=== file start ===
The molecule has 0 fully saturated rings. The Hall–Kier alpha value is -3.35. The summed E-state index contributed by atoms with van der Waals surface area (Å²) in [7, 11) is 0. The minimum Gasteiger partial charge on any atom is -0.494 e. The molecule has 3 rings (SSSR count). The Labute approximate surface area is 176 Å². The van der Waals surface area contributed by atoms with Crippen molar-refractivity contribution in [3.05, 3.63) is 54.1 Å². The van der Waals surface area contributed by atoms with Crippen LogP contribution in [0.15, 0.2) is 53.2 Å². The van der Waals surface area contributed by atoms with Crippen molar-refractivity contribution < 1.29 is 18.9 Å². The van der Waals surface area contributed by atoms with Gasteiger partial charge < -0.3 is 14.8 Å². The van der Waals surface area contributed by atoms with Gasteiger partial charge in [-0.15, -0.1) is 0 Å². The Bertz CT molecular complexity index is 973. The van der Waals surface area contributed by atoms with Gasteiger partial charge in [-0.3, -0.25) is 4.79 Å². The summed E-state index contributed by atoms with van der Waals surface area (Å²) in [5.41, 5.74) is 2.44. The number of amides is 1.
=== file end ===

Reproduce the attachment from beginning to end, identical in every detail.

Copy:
The molecule has 0 fully saturated rings. The Hall–Kier alpha value is -3.35. The summed E-state index contributed by atoms with van der Waals surface area (Å²) in [7, 11) is 0. The minimum Gasteiger partial charge on any atom is -0.494 e. The molecule has 3 rings (SSSR count). The Labute approximate surface area is 176 Å². The van der Waals surface area contributed by atoms with Crippen molar-refractivity contribution in [3.05, 3.63) is 54.1 Å². The van der Waals surface area contributed by atoms with Crippen LogP contribution in [0.15, 0.2) is 53.2 Å². The van der Waals surface area contributed by atoms with Crippen molar-refractivity contribution < 1.29 is 18.9 Å². The van der Waals surface area contributed by atoms with Gasteiger partial charge < -0.3 is 14.8 Å². The van der Waals surface area contributed by atoms with Gasteiger partial charge in [-0.15, -0.1) is 0 Å². The Bertz CT molecular complexity index is 973. The van der Waals surface area contributed by atoms with Gasteiger partial charge in [-0.3, -0.25) is 4.79 Å². The summed E-state index contributed by atoms with van der Waals surface area (Å²) in [5.41, 5.74) is 2.44. The number of amides is 1.